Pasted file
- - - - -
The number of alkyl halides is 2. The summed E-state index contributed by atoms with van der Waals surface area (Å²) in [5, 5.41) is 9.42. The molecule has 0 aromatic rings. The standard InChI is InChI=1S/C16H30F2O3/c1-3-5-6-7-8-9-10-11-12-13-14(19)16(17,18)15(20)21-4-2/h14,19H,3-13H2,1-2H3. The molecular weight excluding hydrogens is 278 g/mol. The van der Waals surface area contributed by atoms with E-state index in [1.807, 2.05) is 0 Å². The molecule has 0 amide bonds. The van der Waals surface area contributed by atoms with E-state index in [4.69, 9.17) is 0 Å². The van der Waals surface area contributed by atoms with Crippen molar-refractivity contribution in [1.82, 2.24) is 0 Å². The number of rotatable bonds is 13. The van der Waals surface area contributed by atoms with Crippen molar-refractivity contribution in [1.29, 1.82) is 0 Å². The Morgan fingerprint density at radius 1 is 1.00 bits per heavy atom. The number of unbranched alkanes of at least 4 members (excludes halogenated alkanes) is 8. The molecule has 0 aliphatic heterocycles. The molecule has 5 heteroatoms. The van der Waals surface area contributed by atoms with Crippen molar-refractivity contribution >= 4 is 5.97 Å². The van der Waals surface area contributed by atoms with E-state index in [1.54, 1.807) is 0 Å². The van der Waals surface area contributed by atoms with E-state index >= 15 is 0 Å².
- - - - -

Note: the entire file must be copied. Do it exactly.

The number of alkyl halides is 2. The summed E-state index contributed by atoms with van der Waals surface area (Å²) in [5, 5.41) is 9.42. The molecule has 0 aromatic rings. The standard InChI is InChI=1S/C16H30F2O3/c1-3-5-6-7-8-9-10-11-12-13-14(19)16(17,18)15(20)21-4-2/h14,19H,3-13H2,1-2H3. The molecular weight excluding hydrogens is 278 g/mol. The van der Waals surface area contributed by atoms with E-state index in [1.807, 2.05) is 0 Å². The molecule has 0 amide bonds. The van der Waals surface area contributed by atoms with E-state index in [4.69, 9.17) is 0 Å². The van der Waals surface area contributed by atoms with Crippen molar-refractivity contribution in [1.82, 2.24) is 0 Å². The number of rotatable bonds is 13. The van der Waals surface area contributed by atoms with Crippen molar-refractivity contribution in [1.29, 1.82) is 0 Å². The Morgan fingerprint density at radius 1 is 1.00 bits per heavy atom. The number of unbranched alkanes of at least 4 members (excludes halogenated alkanes) is 8. The molecule has 0 aliphatic heterocycles. The molecule has 5 heteroatoms. The van der Waals surface area contributed by atoms with Crippen molar-refractivity contribution >= 4 is 5.97 Å². The van der Waals surface area contributed by atoms with E-state index in [1.54, 1.807) is 0 Å². The van der Waals surface area contributed by atoms with E-state index >= 15 is 0 Å².